According to the Broward County Sun Sentinel crime news section, a woman by the name of Subhanna Beyah has struck again it is being accused of seducing a wealthy victim, drugging and bringing him home with the intention of stealing his Rolex.
This comes less than three months after pleading guilty to the same type of crime in Broward County criminal Court. According to the disposition in that case, the similar crime took place in the year 2013, yet was resolved on January 29, 2016. Court documents reflect that Beyah pled to a single count of grand theft in the 1st° Degree and received a probation sentence of five years. This probation sense was transferred to Miami-Dade, however, Broward County still retains jurisdiction over the substantive case. Beyah’s January 2016 plea in Broward required that she was to pay $50 per month for the cost of her probation supervision, that she pay for random drug testing, that she not associate with the named victim in the case either directly or indirectly. Under the terms of the plea to the Broward County case, Beyah was also required as a special condition to testify truthfully and consistently against the codefendant in that case should the codefendant proceed to trial. The defendant was also required to remain in the day program of a facility known as the Camillus House.
According to the state of Florida Department of Corrections affidavit for violation of probation, Beyah is alleged to have violated the terms of her supervision even prior to picking up the most recent theft charge. According to reports, Beyah failed to comply with all instructions given to her by her probation officer and as grounds that she violated her probation, her assigned probation officer stated that on January 15, 2016 and again on February 2, 2016 the offender was instructed to comply with all conditions pursuant to her plea agreement at the Camillus House as instructed.
According to William R. Moore, a criminal defense attorney in Broward County, any new arrests will undoubtedly be added to the current charges for violation of probation.
Florida law regarding grand theft as it pertains to varying degrees of severity is as follows:
The crime of Grand Theft is defined in Section 812.014, Florida Statutes. Under the law, Grand Theft occurs where:
- The defendant knowingly and unlawfully obtained or used or endeavored to obtain or use the property of another,
- The defendant did so with the intent to temporarily or permanently (a) deprive the victim of his or her right to the property or any benefit from the property, or (b) appropriate the property of the victim to his or her own use or to the use of any person not entitled to it; and
- The property was valued at $300 or more.
In Florida, the penalties available for Grand Theft will depend on how the charge is classified. The classification applied to an offense generally depends on the value of the property taken. A higher value and higher degree of theft will generally subject the accused to harsher penalties.Grand Theft: Third Degree
An offense will be charged as Grand Theft in the Third Degree if the property stolen is:
- Valued at $300 or more, but less than $5,000;
- Valued at $5,000 or more, but less than $10,000;
- Valued at $10,000 or more, but less than $20,000;
- A will, codicil, or other testamentary instrument;
- A firearm;
- A motor vehicle;
- Any commercially farmed animal, including any animal of the equine, bovine, or swine class or other grazing animal; a bee colony of a registered beekeeper; and aquaculture species raised at a certified aquaculture facility. If the property stolen is aquaculture species raised at a certified aquaculture facility, then a $10,000 fine shall be imposed;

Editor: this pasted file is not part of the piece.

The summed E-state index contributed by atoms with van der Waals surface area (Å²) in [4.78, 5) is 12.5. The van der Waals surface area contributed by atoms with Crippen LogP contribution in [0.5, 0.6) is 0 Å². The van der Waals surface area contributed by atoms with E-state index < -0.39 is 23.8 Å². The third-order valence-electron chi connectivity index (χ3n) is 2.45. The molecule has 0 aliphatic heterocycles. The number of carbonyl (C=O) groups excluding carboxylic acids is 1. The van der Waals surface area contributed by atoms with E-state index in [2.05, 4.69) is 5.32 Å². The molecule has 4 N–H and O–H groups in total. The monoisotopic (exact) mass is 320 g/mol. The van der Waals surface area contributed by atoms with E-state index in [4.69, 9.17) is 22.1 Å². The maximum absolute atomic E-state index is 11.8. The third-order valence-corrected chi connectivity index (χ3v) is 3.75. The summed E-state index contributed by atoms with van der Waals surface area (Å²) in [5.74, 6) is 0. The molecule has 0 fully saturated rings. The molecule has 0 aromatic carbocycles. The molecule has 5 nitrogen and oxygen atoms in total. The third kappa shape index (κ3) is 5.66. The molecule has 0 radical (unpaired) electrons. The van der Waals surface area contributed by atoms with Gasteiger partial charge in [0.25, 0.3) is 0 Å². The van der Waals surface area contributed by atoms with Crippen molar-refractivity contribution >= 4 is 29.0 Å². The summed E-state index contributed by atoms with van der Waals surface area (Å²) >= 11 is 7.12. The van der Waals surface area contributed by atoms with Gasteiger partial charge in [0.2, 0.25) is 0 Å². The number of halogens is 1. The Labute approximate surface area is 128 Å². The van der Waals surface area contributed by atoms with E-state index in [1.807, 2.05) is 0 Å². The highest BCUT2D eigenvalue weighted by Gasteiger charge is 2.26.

- Any fire extinguisher;
- Any amount of citrus fruit consisting of 2,000 or more individual pieces of fruit;
- Taken from a designated construction site identified by the posting of a sign as provided for in s. 810.09(2)(d);
- Any stop sign;
- Anhydrous ammonia;
- Any amount of a controlled substance as defined in s. 893.02.
Penalty: Grand Theft of the Third Degree is classified as a third degree felony, with penalties of up to 5 years in prison or 5 years of probation and a $5,000 fine.Grand Theft: Second Degree
An offense will be charged as Grand Theft in the Second Degree if the property stolen is:
- Valued at $20,000 or more, but less than $100,000;
- Cargo valued at less than $50,000 that has entered the stream of interstate or intrastate commerce from the shipper’s loading platform to the consignee’s receiving dock;
- Emergency medical equipment, valued at $300 or more, that is taken from a facility licensed under chapter 395 or from an aircraft or vehicle permitted under chapter 401; or
- Law enforcement equipment, valued at $300 or more, that is taken from an authorized emergency vehicle, as defined in s. 316.003.
Penalty: Grand Theft of the Second Degree is a Second Degree Felony, with penalties up to 15 years in prison or 15 years of probation, and a $10,000 fine.Grand Theft: First Degree
An offense will be charged as Grand Theft in the First Degree if the property stolen is:
- Valued at $100,000 or more or is a semitrailer that was deployed by a law enforcement officer; or
- Cargo valued at $50,000 or more that has entered the stream of interstate or intrastate commerce from the shipper’s loading platform to the consignee’s receiving dock; or
- If the offender commits any grand theft and: (a) In the course of committing the offense the offender uses a motor vehicle as an instrumentality to assist in committing the offense and thereby damages the real property of another; or (b) In the course of committing the offense the offender causes damage to the real or personal property of another in excess of $1,000.
Penalty: Grand Theft of the First Degree carries penalties of up to 30 years in prison, with a maximum fine of $10,000.